I mean it makes sense, from a religious belief, to ask for healing. Healing comes from God as well as God's hand leading the doctor. Hubby continues to receive treatment and when tests reveal disease is no longer showing up on tests, hubby will know his prayers were answered. Sometimes, prayers are answered in a different way that specifically what we ask for. Delaying progression may be what the Good Lord provides. We ask that God spare someone from death, but sometimes our prayers are answered in the way of a painless death. You might try a conversation with hubby along these lines if pastor won't help.
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Reply to my2cents
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I’m thinking that your father’s belief may stop him from getting the covid vaccine. Will this make life more difficult for both of you? Outings and visits would benefit from it. Can you find out if the church in question has found some way to reconcile the vaccine with their pastor’s useful powers?
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Reply to MargaretMcKen
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That I know of there are no medications that are PROVEN to slow progression? Unless I am simply not familiar with what is being given for what reason. You may expect your DH to sink a bit more into religiosity; it isn't unusual at all. The point at which I would worry is the point it interfers with his being helped. With your husband's now suffering brain I am not certain how much you COULD interfere with his "spiritual growth". He likely will believe what he believes no matter what you say. I am assuming you are his POA. You have seen the MRI results. You understand reality. You will need to act now for your husband in his best interests, at the same time acknowledging his "spiritual needs". I do not see what can be gained by his full acceptance of his disease process, ultimately. He may in future be unable to understand such things, religion or no.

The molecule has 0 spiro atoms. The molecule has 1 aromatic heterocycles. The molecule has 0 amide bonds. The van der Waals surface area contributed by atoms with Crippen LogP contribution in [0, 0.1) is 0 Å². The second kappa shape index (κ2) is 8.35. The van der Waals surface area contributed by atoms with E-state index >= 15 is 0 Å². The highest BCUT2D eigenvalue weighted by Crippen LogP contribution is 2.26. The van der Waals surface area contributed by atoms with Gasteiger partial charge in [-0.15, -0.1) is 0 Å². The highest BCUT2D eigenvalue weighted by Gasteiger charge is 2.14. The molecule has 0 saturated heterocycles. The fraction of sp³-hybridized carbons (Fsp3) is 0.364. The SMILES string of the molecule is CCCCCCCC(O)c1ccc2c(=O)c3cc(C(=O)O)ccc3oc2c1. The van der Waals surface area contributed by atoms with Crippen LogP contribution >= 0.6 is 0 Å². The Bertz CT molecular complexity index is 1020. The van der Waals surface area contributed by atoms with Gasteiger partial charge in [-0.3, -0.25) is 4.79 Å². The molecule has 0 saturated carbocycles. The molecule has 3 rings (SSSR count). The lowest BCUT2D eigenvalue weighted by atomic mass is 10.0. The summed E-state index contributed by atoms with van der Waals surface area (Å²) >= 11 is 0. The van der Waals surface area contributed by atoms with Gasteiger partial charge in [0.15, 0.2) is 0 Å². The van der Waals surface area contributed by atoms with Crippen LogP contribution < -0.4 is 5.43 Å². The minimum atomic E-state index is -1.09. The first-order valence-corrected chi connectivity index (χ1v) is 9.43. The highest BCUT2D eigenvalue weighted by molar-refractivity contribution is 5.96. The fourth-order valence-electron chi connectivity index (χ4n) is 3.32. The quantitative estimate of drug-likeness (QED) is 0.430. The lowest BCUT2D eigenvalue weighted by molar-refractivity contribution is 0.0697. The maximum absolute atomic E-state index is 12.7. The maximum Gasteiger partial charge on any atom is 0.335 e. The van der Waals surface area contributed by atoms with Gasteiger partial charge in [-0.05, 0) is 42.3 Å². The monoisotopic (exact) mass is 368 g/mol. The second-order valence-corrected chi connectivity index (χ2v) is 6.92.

If his religion is a comfort to him now, with all the real losses that are coming, I cannot see the reason to deny him that comfort, as I said as long as it doesn't interfere with real life, which at this point YOU are in charge of and YOU must help with.
Is there some way you can help to GIVE HIM what he needs? Bible reading together? I am personally not a believer, but have read the bible more than once, and poetically alone it can be truly poetic and comforting. Might you read the bible together? Do you think that would comfort him?
As I said, there is no reason he must accept his diagnosis, and soon it will not matter at all because he will be unable to accept or understand it at all.